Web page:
Last week, both Oscar de la Renta and Marc Jacobs International were sued by former interns, claiming owed compensation. Another brand has been hit with the same lawsuit. Calvin Klein and parent company, PVH Corp., have been sued by former intern, Rajwinder Kaur, who claims that Calvin Klein misclassifies their interns in an effort to avoid paying them and thus keeping labor costs low.
Kaur interned for the American brand in 2009 and explains her complaint that her responsibilities included data entry, fashion show production, research and maintenance of samples. She goes on to state that she worked about 30 hours a week and did not receive compensation for her time at the brand. She also claims that she did not receive any education or training while at Calvin Klein. She is asking that the court certify a class action suit so other former interns may join the lawsuit.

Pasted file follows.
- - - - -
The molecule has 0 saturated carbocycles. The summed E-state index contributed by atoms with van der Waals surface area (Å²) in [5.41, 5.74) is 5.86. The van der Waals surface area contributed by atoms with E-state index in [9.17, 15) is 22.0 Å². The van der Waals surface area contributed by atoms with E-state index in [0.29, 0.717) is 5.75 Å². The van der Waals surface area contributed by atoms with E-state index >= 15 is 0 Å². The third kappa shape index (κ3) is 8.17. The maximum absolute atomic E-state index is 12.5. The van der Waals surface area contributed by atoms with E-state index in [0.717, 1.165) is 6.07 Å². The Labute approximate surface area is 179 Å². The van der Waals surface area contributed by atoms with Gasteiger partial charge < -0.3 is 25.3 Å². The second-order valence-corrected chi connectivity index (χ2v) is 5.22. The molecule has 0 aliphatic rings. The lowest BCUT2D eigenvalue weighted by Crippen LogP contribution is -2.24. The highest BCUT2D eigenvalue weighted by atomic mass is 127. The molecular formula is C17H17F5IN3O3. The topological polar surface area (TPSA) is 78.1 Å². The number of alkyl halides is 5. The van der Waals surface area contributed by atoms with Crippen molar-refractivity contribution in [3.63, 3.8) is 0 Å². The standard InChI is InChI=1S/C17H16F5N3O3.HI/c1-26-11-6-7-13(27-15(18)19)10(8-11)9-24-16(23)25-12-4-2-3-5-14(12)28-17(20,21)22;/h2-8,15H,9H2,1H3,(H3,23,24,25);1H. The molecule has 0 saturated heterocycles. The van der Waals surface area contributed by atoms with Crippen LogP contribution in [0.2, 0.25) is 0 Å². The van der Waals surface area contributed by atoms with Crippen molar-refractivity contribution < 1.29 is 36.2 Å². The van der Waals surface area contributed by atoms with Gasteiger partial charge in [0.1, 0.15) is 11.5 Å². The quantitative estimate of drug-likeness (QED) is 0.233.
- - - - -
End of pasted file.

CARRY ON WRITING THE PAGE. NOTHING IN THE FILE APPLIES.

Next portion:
Do the facts of this lawsuit sound familiar? Because they are the exact facts of the complaints filed against Oscar de la Renta and Marc Jacobs last week. Literally. All three lawsuits claim that the respective intern conducted tasks that would be classified as employee-level rather than intern-level. All three lawsuits claim that the brand in question misclassifies interns to avoid paying them. All three lawsuits claim that each brand is violating New York state law rather than the more common federal Fair Labor Standards Act. All three lawsuits ask the court for a class action certification. And, the reason for these common facts among all three lawsuits is because all three plaintiffs are being represented by Virginia & Ambinder LLP and Leeds Brown Law PC.